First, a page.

88, ignor­ing the relent­less empti­ness in her belly, stud­ied the cracks in the walls and floor. The cracks were a sys­tem, a coded mes­sage from the uni­verse, preg­nant with infor­ma­tion and sly with sub­tle hints. She leaned for­ward, face close to the floor as she stared at the micro­scopic clefts and crevices in the dirty stone. They spoke to her, reveal­ing all they could of the real­ity beyond.
Not once did I feel this was any­thing less than a full-fledged novel writ­ten by an author who knows his stuff and cared for by a pub­lisher that gives a damn.
Now let’s talk concepts.
There is a whole lot going on in “88″. More than once, I found myself in awe of the con­cepts intro­duced in this novel.
As cyber­punk did in the dawn of home com­put­ing, this novel takes tech­nol­ogy  found around us today and pos­tu­lates what may be in the near future. The world is net­worked, coun­tries are basi­cally out­moded ideas replaced by trade unions sim­i­lar to what the EU is now. Con­flicts tend to be inter­nal rebel­lions due to food short­ages, rather than wars between countries.
A.I. is a waste of time due to tech­nol­ogy that allows the entire per­son­al­i­ties and thought processes of indi­vid­u­als to be ‘scanned’ and used as a com­puter. Want to live for­ever? Just sign up with your gov­ern­ment and let them scan you. The cost? Oh, you just have to work for them for a while. A few decades or so. No biggy. Oh, and scans don’t have the same rights as humans. Oh, and you have to work off the cost of the pro­ce­dure and the gear you are rid­ing around in.
What stresses would fall upon once liv­ing peo­ple as they found them­selves more  like a CPU than a human? What would com­bat be like if human brains directly con­trolled machines of war? How would the world change if you could live for­ever, and maybe regret your choice to do so?
Abdul, though he was aware of the pres­sure of her fin­gers and able to mea­sure the tem­per­a­ture of her skin, couldn’t actu­ally feel the touch. Just moments ago he was dream­ing of human con­tact and here it was, another moment stolen. Abdul added it to the list of hurts.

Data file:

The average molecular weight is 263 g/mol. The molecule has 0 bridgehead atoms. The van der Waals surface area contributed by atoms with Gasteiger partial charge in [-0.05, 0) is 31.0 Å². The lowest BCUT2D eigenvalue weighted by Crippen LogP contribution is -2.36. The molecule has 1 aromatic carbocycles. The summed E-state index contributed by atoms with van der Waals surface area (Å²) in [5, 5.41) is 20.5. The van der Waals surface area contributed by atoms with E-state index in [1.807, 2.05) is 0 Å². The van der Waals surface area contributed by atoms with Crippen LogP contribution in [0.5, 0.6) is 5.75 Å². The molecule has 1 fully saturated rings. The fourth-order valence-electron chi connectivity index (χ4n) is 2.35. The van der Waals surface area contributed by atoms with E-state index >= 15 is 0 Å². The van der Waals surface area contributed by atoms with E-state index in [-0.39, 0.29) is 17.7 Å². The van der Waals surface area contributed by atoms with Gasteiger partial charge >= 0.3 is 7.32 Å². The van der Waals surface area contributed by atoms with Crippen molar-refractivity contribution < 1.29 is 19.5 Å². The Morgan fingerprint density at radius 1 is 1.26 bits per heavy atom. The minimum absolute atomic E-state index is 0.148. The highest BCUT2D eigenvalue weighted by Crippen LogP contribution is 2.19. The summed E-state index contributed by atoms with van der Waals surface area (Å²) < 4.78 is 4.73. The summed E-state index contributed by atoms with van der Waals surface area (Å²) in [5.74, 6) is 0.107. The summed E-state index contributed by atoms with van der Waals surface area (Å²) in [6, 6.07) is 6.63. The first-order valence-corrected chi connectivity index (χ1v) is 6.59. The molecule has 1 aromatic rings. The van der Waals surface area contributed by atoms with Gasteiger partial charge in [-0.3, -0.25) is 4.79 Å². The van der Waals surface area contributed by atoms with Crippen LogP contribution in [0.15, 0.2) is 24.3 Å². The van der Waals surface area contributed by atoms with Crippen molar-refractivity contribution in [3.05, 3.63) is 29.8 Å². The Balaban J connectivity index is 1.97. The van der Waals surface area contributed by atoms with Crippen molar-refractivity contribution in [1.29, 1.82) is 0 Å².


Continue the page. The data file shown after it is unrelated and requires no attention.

Con­cepts are worth lit­tle with­out plot to glue them together, so let’s talk story now.
The plot is thick and interesting. I found myself impressed with the deft han­dling of all the plot-lines in “88″.
We fol­low the small autis­tic girl, known only by the num­ber 88, as she is used by unscrupu­lous indi­vid­u­als in the ille­gal trade of scanned minds. With­out spoil­ing any­thing, let me just say these indi­vid­u­als may have got­ten a lit­tle more than they bar­gained for with this potent mind.
We ride along with Grif­fin Dick­in­son, an agent tasked with shut­ting down these ille­gal mind-thefts, as he is joined by a jour­nal­ist and an (awesome) war machine piloted by a scanned Marine. This is a com­plex set of events with very lik­able char­ac­ters, and raises some real ques­tions about the ethics of this scan­ning technology.
We watch as a pow­er­ful indi­vid­ual has him­self scanned and moves for­ward with an insane plan to rein­vent the human race. This is another inter­est­ing thread in the plot, and what this indi­vid­ual does effects all the other char­ac­ters in inter­est­ing ways.
We run behind Archaei­dae, a pow­er­ful assas­sin war-machine piloted by a child’s scanned mind, as he tries to please his mas­ters, slash­ing his way through foes.
Yet, with all of this going one, with mul­ti­ple char­ac­ters doing diverse actions, some­times half a world away from each other, I found the story to be emi­nently understandable.
There were times when, due to time con­straints, I was unable to read any of the novel for a week. But when I picked up my Kin­dle again, I was able to slide back into the story in only a moment.
That, dear reader, is the sign of a well told tale.
“88″ came out of nowhere for me. I took a chance and con­tacted an author about a debut novel that sounded inter­est­ing. And I am glad I did.
Michael R Fletcher weaves a bril­liant tapes­try in “88″, one with over­lap­ping threads of dystopia, high-tech con­cepts, human rights, and action.
The plot is punchy, and action full of motion and detail, and the char­ac­ters are unique and well fleshed out. Get it, read it, love it!

Sounds great! Where can I find this book?

More info about the author can be found on his site.